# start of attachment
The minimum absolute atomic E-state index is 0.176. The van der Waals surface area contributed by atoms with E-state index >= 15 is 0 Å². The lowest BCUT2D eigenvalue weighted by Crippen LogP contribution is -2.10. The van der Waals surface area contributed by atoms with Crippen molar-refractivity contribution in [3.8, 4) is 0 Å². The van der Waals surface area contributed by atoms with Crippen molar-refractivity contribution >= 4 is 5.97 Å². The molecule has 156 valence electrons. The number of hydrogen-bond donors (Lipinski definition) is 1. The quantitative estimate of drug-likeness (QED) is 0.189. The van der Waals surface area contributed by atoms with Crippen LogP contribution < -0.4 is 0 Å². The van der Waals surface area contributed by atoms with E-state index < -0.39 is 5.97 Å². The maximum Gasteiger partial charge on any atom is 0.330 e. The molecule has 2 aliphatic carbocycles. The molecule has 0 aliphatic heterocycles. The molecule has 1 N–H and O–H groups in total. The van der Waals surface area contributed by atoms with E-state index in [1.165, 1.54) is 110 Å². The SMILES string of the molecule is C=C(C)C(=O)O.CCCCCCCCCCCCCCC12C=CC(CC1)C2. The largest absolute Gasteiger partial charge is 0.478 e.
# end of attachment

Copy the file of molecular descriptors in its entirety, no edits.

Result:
The minimum absolute atomic E-state index is 0.176. The van der Waals surface area contributed by atoms with E-state index >= 15 is 0 Å². The lowest BCUT2D eigenvalue weighted by Crippen LogP contribution is -2.10. The van der Waals surface area contributed by atoms with Crippen molar-refractivity contribution in [3.8, 4) is 0 Å². The van der Waals surface area contributed by atoms with Crippen molar-refractivity contribution >= 4 is 5.97 Å². The molecule has 156 valence electrons. The number of hydrogen-bond donors (Lipinski definition) is 1. The quantitative estimate of drug-likeness (QED) is 0.189. The van der Waals surface area contributed by atoms with Crippen LogP contribution < -0.4 is 0 Å². The van der Waals surface area contributed by atoms with E-state index < -0.39 is 5.97 Å². The maximum Gasteiger partial charge on any atom is 0.330 e. The molecule has 2 aliphatic carbocycles. The molecule has 0 aliphatic heterocycles. The molecule has 1 N–H and O–H groups in total. The van der Waals surface area contributed by atoms with E-state index in [1.165, 1.54) is 110 Å². The SMILES string of the molecule is C=C(C)C(=O)O.CCCCCCCCCCCCCCC12C=CC(CC1)C2. The largest absolute Gasteiger partial charge is 0.478 e.